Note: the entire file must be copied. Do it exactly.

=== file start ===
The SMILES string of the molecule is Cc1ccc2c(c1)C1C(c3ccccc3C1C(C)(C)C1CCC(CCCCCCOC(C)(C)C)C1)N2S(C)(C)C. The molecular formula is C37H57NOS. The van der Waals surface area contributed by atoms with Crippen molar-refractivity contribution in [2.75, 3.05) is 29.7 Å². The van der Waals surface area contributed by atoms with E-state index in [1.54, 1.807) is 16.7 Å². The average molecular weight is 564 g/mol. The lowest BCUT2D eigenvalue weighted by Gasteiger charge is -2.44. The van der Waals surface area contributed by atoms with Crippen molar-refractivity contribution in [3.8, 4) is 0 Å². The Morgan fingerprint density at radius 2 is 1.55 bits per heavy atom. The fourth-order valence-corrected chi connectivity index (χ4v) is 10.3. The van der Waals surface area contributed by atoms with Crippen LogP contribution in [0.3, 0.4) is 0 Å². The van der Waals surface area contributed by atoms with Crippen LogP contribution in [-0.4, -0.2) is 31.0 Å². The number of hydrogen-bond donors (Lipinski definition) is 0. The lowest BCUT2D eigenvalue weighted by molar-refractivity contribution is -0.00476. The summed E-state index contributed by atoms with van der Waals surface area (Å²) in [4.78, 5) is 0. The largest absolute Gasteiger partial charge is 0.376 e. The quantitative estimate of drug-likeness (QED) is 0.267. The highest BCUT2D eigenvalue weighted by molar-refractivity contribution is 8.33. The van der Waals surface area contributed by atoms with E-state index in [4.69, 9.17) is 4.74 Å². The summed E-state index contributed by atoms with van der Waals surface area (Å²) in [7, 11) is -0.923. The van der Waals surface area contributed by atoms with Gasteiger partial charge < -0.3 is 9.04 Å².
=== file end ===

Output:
The SMILES string of the molecule is Cc1ccc2c(c1)C1C(c3ccccc3C1C(C)(C)C1CCC(CCCCCCOC(C)(C)C)C1)N2S(C)(C)C. The molecular formula is C37H57NOS. The van der Waals surface area contributed by atoms with Crippen molar-refractivity contribution in [2.75, 3.05) is 29.7 Å². The van der Waals surface area contributed by atoms with E-state index in [1.54, 1.807) is 16.7 Å². The average molecular weight is 564 g/mol. The lowest BCUT2D eigenvalue weighted by Gasteiger charge is -2.44. The van der Waals surface area contributed by atoms with Crippen molar-refractivity contribution in [3.8, 4) is 0 Å². The Morgan fingerprint density at radius 2 is 1.55 bits per heavy atom. The fourth-order valence-corrected chi connectivity index (χ4v) is 10.3. The van der Waals surface area contributed by atoms with Crippen LogP contribution in [0.3, 0.4) is 0 Å². The van der Waals surface area contributed by atoms with Crippen LogP contribution in [-0.4, -0.2) is 31.0 Å². The number of hydrogen-bond donors (Lipinski definition) is 0. The lowest BCUT2D eigenvalue weighted by molar-refractivity contribution is -0.00476. The summed E-state index contributed by atoms with van der Waals surface area (Å²) in [4.78, 5) is 0. The largest absolute Gasteiger partial charge is 0.376 e. The quantitative estimate of drug-likeness (QED) is 0.267. The highest BCUT2D eigenvalue weighted by molar-refractivity contribution is 8.33. The van der Waals surface area contributed by atoms with E-state index in [4.69, 9.17) is 4.74 Å². The summed E-state index contributed by atoms with van der Waals surface area (Å²) in [7, 11) is -0.923. The van der Waals surface area contributed by atoms with Gasteiger partial charge < -0.3 is 9.04 Å².